As the newest agricultural teacher educator at Washington State University, Anna Warner prepares the next generation of ag teachers, fostering the Northwest’s future leaders in farming, food, agriscience and business.
“From orchards to agribusiness, there’s a huge need for skilled, knowledgeable employees in agriculture,” said Warner, who starts July 1 as assistant professor at Pullman. “Agricultural educators help fill that gap.”
WSU agricultural education graduates don’t simply prepare future employees for the agricultural industry—they build agricultural literacy and help their communities realize the importance of farms, food production and consumer decisions, keeping those industries successful.
“As people become more removed from farm life, ag educators keep agricultural literacy alive,” Warner said. “A good ag teacher impacts not only the students who are going into an agricultural career, but the ones who aren’t. Each student becomes an educated consumer of agricultural products, and every student comes away with skills for life that make them more employable and more valuable to their community.”
Growing up on her family’s rural Pennsylvania farm, Warner learned many agricultural skills. She was shearing sheep, administering vaccinations, and raising her own pigs before she left high school.
At the same time, she was following another family tradition—the path of the educator.
“Education runs in the bloodlines of my family,” she said. “I always wanted to be a teacher.” She was thrilled by the subjects of her favorite instructors, and wanted to share them, too.
“I soon realized I could combine my passions for agriculture and education, and do them together,” said Warner. She became an agricultural educator—a high school teacher who introduces young people to the many disciplines that the farmer, field manager or business owner must master, from crop science to animal husbandry to mechanics and accounting.
After completing her undergraduate degree at West Virginia University, followed by a master’s degree at the University of Florida, Warner taught high school agriculture for six years in the state of Maryland. A few years later, she went back to school with a bigger goal in mind. Warner pursued her doctorate in agricultural teacher education, and began developing a research program to improve agricultural education.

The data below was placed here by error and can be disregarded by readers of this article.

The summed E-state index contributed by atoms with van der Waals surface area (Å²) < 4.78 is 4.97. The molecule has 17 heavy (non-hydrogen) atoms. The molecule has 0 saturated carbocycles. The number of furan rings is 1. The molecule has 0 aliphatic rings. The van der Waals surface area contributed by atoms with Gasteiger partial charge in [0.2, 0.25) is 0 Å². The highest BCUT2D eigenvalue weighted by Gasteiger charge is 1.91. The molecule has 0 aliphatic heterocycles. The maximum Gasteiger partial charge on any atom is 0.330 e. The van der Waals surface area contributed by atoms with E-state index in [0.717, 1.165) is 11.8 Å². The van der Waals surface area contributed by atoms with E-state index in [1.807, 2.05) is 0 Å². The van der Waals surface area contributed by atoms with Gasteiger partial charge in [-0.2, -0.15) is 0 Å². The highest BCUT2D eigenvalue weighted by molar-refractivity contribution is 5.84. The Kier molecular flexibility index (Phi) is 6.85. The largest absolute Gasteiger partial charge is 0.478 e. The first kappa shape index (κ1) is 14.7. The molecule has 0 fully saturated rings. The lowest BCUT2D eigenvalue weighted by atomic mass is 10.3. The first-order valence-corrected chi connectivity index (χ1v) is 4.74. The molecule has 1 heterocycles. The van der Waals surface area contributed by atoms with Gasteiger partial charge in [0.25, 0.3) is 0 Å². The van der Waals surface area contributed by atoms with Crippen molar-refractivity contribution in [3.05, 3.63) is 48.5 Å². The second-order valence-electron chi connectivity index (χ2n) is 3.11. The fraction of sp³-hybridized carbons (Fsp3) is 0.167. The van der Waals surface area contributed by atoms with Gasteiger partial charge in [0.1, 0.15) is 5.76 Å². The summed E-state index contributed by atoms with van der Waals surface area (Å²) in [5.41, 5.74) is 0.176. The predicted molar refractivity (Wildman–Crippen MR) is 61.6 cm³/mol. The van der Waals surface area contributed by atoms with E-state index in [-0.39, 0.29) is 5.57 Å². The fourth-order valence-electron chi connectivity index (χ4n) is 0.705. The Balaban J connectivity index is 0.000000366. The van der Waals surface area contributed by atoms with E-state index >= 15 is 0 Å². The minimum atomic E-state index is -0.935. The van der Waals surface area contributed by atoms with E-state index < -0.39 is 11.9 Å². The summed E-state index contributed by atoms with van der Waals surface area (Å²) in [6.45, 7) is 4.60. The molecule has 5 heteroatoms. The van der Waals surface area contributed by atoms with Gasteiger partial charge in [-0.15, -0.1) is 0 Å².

“As a university professor, I knew I could impact my profession in a much bigger way,” she said. “By preparing great ag teachers, I can help far more students than I ever could affect in a single classroom.”
Ag for everyone
While Warner benefited from her experiences in her family’s pastures and barns, a growing number of students come into agricultural education who never grew up on a farm.
“Many of my students are not only learning how to be teachers, but also learning basic agricultural principles and skills,” Warner added. “It’s amazing to see those students finding success, and teaching lessons in their own classrooms that just a few years ago they knew nothing about. They’re here because they were inspired by their ag teachers.”
While she’ll meet all of her new students this fall, Warner has already been impressed by the student involvement on display during her hiring process at Washington State.
“They were part of my interview, they joined me for lunch, and I was amazed by the quality of their questions and the active role they took,” she said. “They knew exactly what they were looking for.”
Trained to lead
At WSU, ag-education students complete a rigorous professional development program to earn certification in the national Curriculum for Ag Science Education (CASE). Annually, students have the opportunity to attend the Washington and western-region National Associations of Ag Educators conferences, gaining more development experiences, such as learning how to manage classroom finances, run a mechanic’s shop, and find mentors for student agricultural projects.
Warner trains her students to go beyond the classroom, working through organizations like FFA to help students gain experience and confidence in disciplines as diverse as hydroponics, raising chickens, breeding new wheat varieties, or developing alternative energy.
“You’re not only making a difference in what your students learn, but you’re helping them develop as a person and become a good model for their own future students,” she said.
“Everything that drives me is based on my students,” Warner added. “That’s what motivates me to be a good teacher. And that’s what I hope motivates my students to become good ag teachers for their own students one day.”